Engine cutoff sensor options debated
BY WILLIAM HARWOOD
STORY WRITTEN FOR CBS NEWS "SPACE PLACE" & USED WITH PERMISSION
Posted: September 8, 2006
NASA managers are mulling two options for dealing with the failure of a hydrogen fuel level sensor in the shuttle Atlantis' external tank: Flying as is today or standing down for 24 hours for additional troubleshooting.
Engine cutoff - ECO - sensor No. 3 in the base of the hydrogen section of the huge external tank apparently "failed wet" early today during a test. Computer commands were sent to simulate a dry condition as part of a now-standard health check and the sensor continued to indicate wet.
Twenty four propellant sensors are used in the shuttle's external tank, 12 each in the oxygen and hydrogen sections. Eight are used in each tank to measure the amount of propellant present before launch. Four ECO sensors in each tank are part of a backup system intended to make sure the ship's engines don't shut down too early, resulting in an abort, or run too long, draining the tank dry with potentially catastrophic results.
NASA's original launch commit criteria required three operational ECO sensors for a countdown to proceed. But in the wake of the 1986 Challenger disaster, the LCC was amended to four-of-four because of concerns two sensors could be knocked out by a single failure in an upstream electronic black box known as a multiplexer-demultiplexer. The single-point failure later was corrected, but the four-of-four launch rule remained on the books.
Because of ECO sensor problems going into the first post-Columbia mission, NASA managers ultimately developed an "exception" to the four-of-four rule that would permit a launch if A) a hydrogen sensor failed wet; and B) engineers could show the problem didn't originate in the multiplexer-demultiplexer avionics system.
As originally written, the flight rule exception called for standing down a day and if, during a second launch try, the same electronic "signature" was seen, the team could proceed with launch. Because of the way the system works, two more ECO sensors would have to fail wet to pose the threat of running the tank dry.
NASA managers today apparently are considering yet another change to the ECO sensor rationale. The problem is particularly vexing because Atlantis' tank is equipped with ECO sensors that underwent extensive inspections before installation.
Here is a bit of background for readers unfamiliar with the ECO sensor system (graphic available here.)
The cutoff sensors are armed late in the ascent when a relatively small amount of rocket fuel remains in the tank. Once armed, the shuttle's computer system checks the status of each sensor, which is still immersed in cryogenic propellant, to make sure it is "wet." To protect against a faulty sensor, the first "dry" indication from any one of them is discarded.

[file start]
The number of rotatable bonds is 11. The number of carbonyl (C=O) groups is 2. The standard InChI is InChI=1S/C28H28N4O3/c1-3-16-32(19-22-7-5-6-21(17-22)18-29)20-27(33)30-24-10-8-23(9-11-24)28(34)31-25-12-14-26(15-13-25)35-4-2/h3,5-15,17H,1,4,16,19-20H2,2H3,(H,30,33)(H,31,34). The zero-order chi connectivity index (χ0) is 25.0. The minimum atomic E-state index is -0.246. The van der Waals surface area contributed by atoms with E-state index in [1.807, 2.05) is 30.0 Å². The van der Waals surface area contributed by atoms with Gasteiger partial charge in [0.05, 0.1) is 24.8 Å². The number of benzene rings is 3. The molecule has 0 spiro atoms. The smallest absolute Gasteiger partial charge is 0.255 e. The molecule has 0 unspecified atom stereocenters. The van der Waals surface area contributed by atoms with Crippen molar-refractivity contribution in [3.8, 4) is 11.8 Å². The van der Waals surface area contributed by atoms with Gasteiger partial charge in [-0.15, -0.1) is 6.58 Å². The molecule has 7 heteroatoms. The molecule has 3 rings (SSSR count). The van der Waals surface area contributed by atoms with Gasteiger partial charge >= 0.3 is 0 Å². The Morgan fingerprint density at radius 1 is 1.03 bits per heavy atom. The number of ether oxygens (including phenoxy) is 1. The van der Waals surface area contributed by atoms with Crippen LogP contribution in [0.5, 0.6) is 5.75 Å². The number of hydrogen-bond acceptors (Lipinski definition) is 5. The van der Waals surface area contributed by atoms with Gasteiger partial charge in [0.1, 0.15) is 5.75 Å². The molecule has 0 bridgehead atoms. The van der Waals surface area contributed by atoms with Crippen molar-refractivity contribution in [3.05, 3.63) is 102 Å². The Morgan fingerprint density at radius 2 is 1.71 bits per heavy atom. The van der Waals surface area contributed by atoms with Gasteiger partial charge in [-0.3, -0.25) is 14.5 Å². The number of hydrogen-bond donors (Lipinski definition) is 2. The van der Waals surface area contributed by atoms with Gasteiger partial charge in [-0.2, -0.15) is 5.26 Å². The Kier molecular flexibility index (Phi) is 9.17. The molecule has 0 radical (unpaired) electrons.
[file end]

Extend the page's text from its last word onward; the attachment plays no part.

During normal operations, the shuttle's flight computers continuously calculate the orbiter's position and velocity, using that data to figure out when the engines should be shut down to achieve the desired target. As a backup, the computers also monitor the ECO sensors as the tank empties to protect against unexpected problems that might affect the performance of the propulsion system.
The shuttle is launched with more fuel than it needs and in normal operation, the ECO sensors would never be "dry" before the normal guidance-based engine shutdown sequence begins. But if a problem does occur, and the computers detect two "dry" sensors, they will shut the engines down to keep from running the tank dry. As long as at least three sensors indicate "wet," however, fuel is assumed to be in the tank and the engines will keep running.
Once the system is armed, two sensors must fail "dry" to trigger an inadvertent engine shutdown. If three sensors fail "wet," the engines could run the tank empty.
The odds of such multiple failures are "extremely remote," according to internal NASA documents describing earlier problems. In fact, no cutoff sensors have failed in flight since the sixth shuttle mission in 1983 when the design was changed.
But the consequences of an early or late engine shutdown are extreme. A premature shutdown could prevent a crew from reaching orbit while a late shutdown could result in an engine fire or explosion. Even though the cutoff sensor system is considered a backup to the shuttle's flight computers, NASA's post-Challenger launch commit criteria required four operational cutoff sensors in each tank to provide multiple layers of redundancy.
The engine cutoff sensor system has been put to the test only two times in the history of the shuttle program.
During the shuttle Challenger's launching July 29, 1985, on mission STS-51F, a main engine shut down five minutes and 43 seconds after blastoff because of an internal temperature sensor failure. The fuel consumption of the two engines that kept running was affected and the end result was an ECO sensor engine cutoff.
The only other such shutdown in shuttle history occurred during mission STS-93, when a hydrogen leak in the coolant tubes making up main engine No. 3's nozzle caused more oxygen to be consumed than expected. In that case, oxygen ECO sensors went "dry," triggering engine shutdown.
In both cases, the shutdowns happened late in the ascents and both shuttle crews were able to complete their missions.
The official crew patch for the STS-115 mission of space shuttle Atlantis to resume orbital construction of the International Space Station.
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